Two things resulted from this season of refining and non-academic intensity. The first was that my parents increased the amount of accountability they invested in me. Discipline for my laziness allowed for more intentional time spent discussing where I was at and why I did what I did. As my heart was under scrutiny, the Lord and my parents challenged me, helping me see myself and God’s grace afresh. My grades were important to them, but they cared more about my character.
My parents’ hard questions and the Holy Spirit’s convicting grace stretched me. Was I honoring the Lord with my time? Why did I do what I did, and whose worship did I crave? Who did my life belong to and why did it matter what I did with it? Uncomfortable as it was, those tearful conversations are now some of my most treasured memories of my high school years.
That was the year I learned to love my family best, to value my mother’s friendship, and to heed my father’s counsel. That was the year I became a second mother to my twin brothers. I learned to surrender my time to accountability and to listen to correction. I learned the depths of my own depravity, and the vastly greater depths of the Lord’s grace.
The second good thing that came of this year was that all the reading did pay off. Though my focus on reading for fun was wrong, God eventually allowed the time spent with good books to be redeemed. Fresh thoughts—old ideas now new to me—filled my waking hours during that year. I kept my hands busy, but my mind was far off from the mountain of laundry or the simmering potatoes. The Great Conversation is now more familiar to me because I immersed myself in so many classics of great literature that year. Ideas still delight me—and new ones fit with the bigger context in my mind better than they would if I had only done the assigned textbook reading.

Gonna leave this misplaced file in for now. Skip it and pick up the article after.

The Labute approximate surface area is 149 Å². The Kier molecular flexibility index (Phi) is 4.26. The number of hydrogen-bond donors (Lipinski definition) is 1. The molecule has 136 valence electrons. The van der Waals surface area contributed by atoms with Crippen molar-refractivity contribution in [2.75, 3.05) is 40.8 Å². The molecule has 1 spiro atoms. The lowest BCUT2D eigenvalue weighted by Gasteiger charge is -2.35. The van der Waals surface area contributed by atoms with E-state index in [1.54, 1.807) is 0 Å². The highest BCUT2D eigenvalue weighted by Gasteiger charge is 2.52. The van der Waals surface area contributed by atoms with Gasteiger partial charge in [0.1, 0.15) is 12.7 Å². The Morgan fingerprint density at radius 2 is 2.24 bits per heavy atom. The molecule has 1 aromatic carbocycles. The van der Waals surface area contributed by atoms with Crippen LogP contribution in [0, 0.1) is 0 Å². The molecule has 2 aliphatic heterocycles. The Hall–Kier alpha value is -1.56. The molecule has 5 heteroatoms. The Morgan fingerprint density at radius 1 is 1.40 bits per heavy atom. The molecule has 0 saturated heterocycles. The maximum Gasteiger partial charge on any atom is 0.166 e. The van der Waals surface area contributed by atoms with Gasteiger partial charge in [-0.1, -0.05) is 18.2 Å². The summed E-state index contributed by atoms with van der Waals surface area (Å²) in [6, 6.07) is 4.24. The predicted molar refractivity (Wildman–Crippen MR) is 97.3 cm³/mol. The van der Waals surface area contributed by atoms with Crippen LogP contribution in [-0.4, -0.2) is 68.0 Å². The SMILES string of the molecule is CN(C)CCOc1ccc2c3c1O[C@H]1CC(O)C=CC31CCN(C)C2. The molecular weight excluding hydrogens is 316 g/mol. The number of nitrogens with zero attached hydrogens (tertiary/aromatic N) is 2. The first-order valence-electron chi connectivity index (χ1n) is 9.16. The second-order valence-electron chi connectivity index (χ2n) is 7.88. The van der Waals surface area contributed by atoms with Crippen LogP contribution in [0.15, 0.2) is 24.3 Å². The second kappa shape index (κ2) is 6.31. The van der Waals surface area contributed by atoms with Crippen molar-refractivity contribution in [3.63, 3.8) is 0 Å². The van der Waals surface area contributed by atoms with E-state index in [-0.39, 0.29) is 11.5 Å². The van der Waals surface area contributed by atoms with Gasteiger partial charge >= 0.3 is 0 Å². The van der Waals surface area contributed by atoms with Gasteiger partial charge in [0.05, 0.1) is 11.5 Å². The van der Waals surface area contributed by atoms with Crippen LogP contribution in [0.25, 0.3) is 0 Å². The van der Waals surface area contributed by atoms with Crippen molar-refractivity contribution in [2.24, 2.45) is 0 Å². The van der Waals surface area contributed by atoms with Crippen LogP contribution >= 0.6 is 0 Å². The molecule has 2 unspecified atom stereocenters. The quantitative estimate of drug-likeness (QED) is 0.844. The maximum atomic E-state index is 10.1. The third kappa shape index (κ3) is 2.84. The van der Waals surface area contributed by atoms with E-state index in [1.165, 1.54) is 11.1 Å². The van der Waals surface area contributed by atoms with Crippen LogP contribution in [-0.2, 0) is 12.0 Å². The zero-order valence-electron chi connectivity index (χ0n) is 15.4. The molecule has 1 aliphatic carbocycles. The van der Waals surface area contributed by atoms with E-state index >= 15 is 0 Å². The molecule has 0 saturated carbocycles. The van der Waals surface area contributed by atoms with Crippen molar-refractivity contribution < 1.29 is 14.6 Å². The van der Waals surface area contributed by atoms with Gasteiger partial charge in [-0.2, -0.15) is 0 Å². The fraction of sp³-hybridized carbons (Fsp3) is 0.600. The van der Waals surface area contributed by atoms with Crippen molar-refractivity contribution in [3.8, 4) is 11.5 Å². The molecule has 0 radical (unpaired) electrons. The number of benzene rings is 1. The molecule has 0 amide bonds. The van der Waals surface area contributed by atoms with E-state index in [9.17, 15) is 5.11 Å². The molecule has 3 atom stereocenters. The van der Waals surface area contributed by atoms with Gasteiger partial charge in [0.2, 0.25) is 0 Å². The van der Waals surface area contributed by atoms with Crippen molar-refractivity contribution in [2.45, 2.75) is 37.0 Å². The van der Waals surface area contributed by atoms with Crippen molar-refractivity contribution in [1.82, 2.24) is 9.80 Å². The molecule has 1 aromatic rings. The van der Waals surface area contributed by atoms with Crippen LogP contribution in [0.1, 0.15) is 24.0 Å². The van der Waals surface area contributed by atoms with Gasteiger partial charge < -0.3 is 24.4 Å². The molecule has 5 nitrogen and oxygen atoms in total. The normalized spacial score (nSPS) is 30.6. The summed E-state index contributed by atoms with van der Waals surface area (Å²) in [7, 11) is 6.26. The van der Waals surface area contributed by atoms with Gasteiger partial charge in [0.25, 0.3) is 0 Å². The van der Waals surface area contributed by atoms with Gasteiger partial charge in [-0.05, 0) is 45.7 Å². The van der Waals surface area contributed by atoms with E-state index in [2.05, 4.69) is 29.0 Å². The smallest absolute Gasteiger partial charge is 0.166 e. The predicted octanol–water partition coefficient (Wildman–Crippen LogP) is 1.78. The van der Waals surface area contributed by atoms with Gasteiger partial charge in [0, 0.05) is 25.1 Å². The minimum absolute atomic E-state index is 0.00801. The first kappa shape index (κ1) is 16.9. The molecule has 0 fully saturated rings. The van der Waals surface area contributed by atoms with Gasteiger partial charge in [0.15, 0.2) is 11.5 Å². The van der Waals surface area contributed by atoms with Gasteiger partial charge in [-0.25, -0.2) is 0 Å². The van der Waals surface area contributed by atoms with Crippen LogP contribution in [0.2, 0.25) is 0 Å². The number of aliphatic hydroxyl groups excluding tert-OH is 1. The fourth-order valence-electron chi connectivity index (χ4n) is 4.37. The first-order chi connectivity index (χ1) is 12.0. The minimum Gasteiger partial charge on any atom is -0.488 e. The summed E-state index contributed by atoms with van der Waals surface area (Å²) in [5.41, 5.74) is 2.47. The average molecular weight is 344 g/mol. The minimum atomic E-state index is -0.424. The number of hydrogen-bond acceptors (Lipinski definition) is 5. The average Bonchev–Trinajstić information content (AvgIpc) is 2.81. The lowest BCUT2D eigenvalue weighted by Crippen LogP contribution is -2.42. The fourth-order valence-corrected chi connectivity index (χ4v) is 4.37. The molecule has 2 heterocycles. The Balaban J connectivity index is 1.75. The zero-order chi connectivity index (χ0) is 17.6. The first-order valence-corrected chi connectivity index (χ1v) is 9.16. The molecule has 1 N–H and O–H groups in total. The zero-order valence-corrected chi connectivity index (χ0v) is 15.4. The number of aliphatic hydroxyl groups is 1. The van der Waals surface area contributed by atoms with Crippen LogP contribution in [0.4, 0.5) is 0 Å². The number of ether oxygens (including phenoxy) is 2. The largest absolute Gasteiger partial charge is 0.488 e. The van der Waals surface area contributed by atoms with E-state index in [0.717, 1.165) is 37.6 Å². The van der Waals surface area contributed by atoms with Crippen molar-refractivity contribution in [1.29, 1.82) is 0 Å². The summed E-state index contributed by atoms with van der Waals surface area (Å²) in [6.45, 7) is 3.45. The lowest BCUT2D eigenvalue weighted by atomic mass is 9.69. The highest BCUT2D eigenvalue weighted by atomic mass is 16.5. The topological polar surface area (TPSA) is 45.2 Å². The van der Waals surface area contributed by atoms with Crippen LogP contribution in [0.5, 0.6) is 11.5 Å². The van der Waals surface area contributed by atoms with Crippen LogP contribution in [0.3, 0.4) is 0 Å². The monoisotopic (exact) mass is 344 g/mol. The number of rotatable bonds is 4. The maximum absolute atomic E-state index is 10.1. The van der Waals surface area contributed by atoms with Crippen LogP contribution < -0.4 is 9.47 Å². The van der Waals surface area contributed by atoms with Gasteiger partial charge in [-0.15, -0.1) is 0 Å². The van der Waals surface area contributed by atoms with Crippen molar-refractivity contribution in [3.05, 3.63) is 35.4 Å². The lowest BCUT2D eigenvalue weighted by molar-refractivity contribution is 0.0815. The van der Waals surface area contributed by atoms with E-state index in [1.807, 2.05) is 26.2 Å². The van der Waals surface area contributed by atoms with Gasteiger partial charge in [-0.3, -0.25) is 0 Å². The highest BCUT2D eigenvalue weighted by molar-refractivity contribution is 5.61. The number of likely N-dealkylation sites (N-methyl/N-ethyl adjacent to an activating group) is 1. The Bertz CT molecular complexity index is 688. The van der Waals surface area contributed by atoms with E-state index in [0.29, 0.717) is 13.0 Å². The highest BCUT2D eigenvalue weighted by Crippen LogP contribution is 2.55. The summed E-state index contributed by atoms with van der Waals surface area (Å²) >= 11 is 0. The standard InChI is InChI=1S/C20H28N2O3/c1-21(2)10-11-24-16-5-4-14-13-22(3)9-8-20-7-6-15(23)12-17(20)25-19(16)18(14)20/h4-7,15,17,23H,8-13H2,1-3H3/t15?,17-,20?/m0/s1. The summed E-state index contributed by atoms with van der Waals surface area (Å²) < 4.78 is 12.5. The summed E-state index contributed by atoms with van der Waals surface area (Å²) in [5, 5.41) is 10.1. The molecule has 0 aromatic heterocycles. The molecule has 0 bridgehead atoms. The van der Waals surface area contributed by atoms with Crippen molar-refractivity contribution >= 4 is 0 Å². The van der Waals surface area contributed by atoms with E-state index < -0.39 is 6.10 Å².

It is true that many of the things I read and learned on my own that year can be found in a rich, well-designed curriculum. However, interest-driven learning often makes a deeper impression on the memory and shaping of a student’s education than a set curriculum. I technically squandered that school year, and later had to learn diligence as I doubled up on some subjects to make up for the lost time. But what I learned in the “wasted” hours has proved to be more valuable and memorable than the other things I studied.
Providentially, my failures in discipline and studiousness made way for character and worldview lessons. My transcript isn’t perfect and I technically lost that entire school year. But grace in the midst of real life found me and set my perspective on priorities off-kilter from the mainstream and helped me set the priorities of God for my life—maturity, love, good works, faith—above those society has ordained for the high school years. God looks beyond the transcript. He wants my heart (1 Samuel 16:7).
Hännah Schlaudt is a student at Grove City College where she is the junior editor of The Quad Magazine. She may also be found climbing trees or standing on her head. Grace, light, and words intrigue her, and she wants to be like Amy Carmichael if she ever grows up.